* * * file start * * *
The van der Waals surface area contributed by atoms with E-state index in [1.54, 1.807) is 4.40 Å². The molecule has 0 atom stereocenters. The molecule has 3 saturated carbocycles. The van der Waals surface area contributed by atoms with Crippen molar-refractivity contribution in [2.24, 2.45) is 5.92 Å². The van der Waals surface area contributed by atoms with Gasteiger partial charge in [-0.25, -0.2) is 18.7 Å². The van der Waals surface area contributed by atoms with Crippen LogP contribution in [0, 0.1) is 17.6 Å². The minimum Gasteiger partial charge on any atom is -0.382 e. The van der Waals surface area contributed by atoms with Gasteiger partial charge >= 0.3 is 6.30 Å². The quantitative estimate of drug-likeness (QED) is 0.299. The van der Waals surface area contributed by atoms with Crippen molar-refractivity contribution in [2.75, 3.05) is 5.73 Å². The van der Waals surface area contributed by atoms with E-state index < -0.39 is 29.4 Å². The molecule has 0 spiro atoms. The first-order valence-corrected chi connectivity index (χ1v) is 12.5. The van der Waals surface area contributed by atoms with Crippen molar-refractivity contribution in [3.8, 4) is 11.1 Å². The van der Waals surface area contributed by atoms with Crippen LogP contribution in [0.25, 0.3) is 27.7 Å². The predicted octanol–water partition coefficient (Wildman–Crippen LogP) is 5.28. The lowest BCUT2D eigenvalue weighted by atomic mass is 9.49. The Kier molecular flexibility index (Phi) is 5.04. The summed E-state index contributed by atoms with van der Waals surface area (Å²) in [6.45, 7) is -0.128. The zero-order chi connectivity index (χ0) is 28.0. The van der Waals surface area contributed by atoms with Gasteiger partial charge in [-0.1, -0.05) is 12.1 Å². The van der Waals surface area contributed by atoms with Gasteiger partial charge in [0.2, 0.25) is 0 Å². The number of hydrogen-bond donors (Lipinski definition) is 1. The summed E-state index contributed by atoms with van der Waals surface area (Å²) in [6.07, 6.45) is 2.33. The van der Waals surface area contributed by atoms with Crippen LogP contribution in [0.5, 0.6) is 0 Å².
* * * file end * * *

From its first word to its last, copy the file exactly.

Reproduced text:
The van der Waals surface area contributed by atoms with E-state index in [1.54, 1.807) is 4.40 Å². The molecule has 0 atom stereocenters. The molecule has 3 saturated carbocycles. The van der Waals surface area contributed by atoms with Crippen molar-refractivity contribution in [2.24, 2.45) is 5.92 Å². The van der Waals surface area contributed by atoms with Gasteiger partial charge in [-0.25, -0.2) is 18.7 Å². The van der Waals surface area contributed by atoms with Crippen LogP contribution in [0, 0.1) is 17.6 Å². The minimum Gasteiger partial charge on any atom is -0.382 e. The van der Waals surface area contributed by atoms with Gasteiger partial charge >= 0.3 is 6.30 Å². The quantitative estimate of drug-likeness (QED) is 0.299. The van der Waals surface area contributed by atoms with Crippen molar-refractivity contribution in [2.75, 3.05) is 5.73 Å². The van der Waals surface area contributed by atoms with E-state index < -0.39 is 29.4 Å². The molecule has 0 spiro atoms. The first-order valence-corrected chi connectivity index (χ1v) is 12.5. The van der Waals surface area contributed by atoms with Crippen molar-refractivity contribution in [3.8, 4) is 11.1 Å². The van der Waals surface area contributed by atoms with Crippen LogP contribution in [0.25, 0.3) is 27.7 Å². The predicted octanol–water partition coefficient (Wildman–Crippen LogP) is 5.28. The lowest BCUT2D eigenvalue weighted by atomic mass is 9.49. The Kier molecular flexibility index (Phi) is 5.04. The summed E-state index contributed by atoms with van der Waals surface area (Å²) in [6.45, 7) is -0.128. The zero-order chi connectivity index (χ0) is 28.0. The van der Waals surface area contributed by atoms with Gasteiger partial charge in [-0.1, -0.05) is 12.1 Å². The van der Waals surface area contributed by atoms with Gasteiger partial charge in [0.2, 0.25) is 0 Å². The number of hydrogen-bond donors (Lipinski definition) is 1. The summed E-state index contributed by atoms with van der Waals surface area (Å²) in [6.07, 6.45) is 2.33. The van der Waals surface area contributed by atoms with Crippen LogP contribution in [0.5, 0.6) is 0 Å².